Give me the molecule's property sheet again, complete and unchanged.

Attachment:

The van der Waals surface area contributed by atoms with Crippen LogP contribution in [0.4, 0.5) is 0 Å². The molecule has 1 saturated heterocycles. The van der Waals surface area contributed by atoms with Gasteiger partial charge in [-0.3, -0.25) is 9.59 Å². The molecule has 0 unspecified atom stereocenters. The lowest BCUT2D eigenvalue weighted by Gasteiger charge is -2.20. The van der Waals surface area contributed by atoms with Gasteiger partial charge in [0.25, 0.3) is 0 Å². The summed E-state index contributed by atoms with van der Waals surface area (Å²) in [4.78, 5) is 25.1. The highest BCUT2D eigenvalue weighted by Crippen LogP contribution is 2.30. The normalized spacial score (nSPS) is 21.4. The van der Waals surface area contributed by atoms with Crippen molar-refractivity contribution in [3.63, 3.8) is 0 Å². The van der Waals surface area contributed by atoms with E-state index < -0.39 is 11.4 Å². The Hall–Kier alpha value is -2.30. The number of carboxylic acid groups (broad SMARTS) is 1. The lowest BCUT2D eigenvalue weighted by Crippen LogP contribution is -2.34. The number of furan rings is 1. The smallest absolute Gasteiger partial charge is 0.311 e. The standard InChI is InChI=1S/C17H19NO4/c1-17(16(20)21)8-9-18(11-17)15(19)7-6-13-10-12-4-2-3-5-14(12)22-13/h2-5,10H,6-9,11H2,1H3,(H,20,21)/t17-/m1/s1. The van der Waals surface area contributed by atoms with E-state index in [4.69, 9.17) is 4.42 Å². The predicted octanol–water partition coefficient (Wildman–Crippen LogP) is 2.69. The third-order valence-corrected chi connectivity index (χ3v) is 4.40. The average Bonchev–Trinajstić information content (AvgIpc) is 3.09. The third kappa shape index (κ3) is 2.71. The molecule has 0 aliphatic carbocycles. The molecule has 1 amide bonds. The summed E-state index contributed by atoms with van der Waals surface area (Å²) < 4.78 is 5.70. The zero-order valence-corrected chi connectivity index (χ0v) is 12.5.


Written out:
The van der Waals surface area contributed by atoms with Crippen LogP contribution in [0.4, 0.5) is 0 Å². The molecule has 1 saturated heterocycles. The van der Waals surface area contributed by atoms with Gasteiger partial charge in [-0.3, -0.25) is 9.59 Å². The molecule has 0 unspecified atom stereocenters. The lowest BCUT2D eigenvalue weighted by Gasteiger charge is -2.20. The van der Waals surface area contributed by atoms with Gasteiger partial charge in [0.25, 0.3) is 0 Å². The summed E-state index contributed by atoms with van der Waals surface area (Å²) in [4.78, 5) is 25.1. The highest BCUT2D eigenvalue weighted by Crippen LogP contribution is 2.30. The normalized spacial score (nSPS) is 21.4. The van der Waals surface area contributed by atoms with Crippen molar-refractivity contribution in [3.63, 3.8) is 0 Å². The van der Waals surface area contributed by atoms with E-state index < -0.39 is 11.4 Å². The Hall–Kier alpha value is -2.30. The number of carboxylic acid groups (broad SMARTS) is 1. The lowest BCUT2D eigenvalue weighted by Crippen LogP contribution is -2.34. The number of furan rings is 1. The smallest absolute Gasteiger partial charge is 0.311 e. The standard InChI is InChI=1S/C17H19NO4/c1-17(16(20)21)8-9-18(11-17)15(19)7-6-13-10-12-4-2-3-5-14(12)22-13/h2-5,10H,6-9,11H2,1H3,(H,20,21)/t17-/m1/s1. The van der Waals surface area contributed by atoms with E-state index in [4.69, 9.17) is 4.42 Å². The predicted octanol–water partition coefficient (Wildman–Crippen LogP) is 2.69. The third-order valence-corrected chi connectivity index (χ3v) is 4.40. The average Bonchev–Trinajstić information content (AvgIpc) is 3.09. The third kappa shape index (κ3) is 2.71. The molecule has 0 aliphatic carbocycles. The molecule has 1 amide bonds. The summed E-state index contributed by atoms with van der Waals surface area (Å²) < 4.78 is 5.70. The zero-order valence-corrected chi connectivity index (χ0v) is 12.5.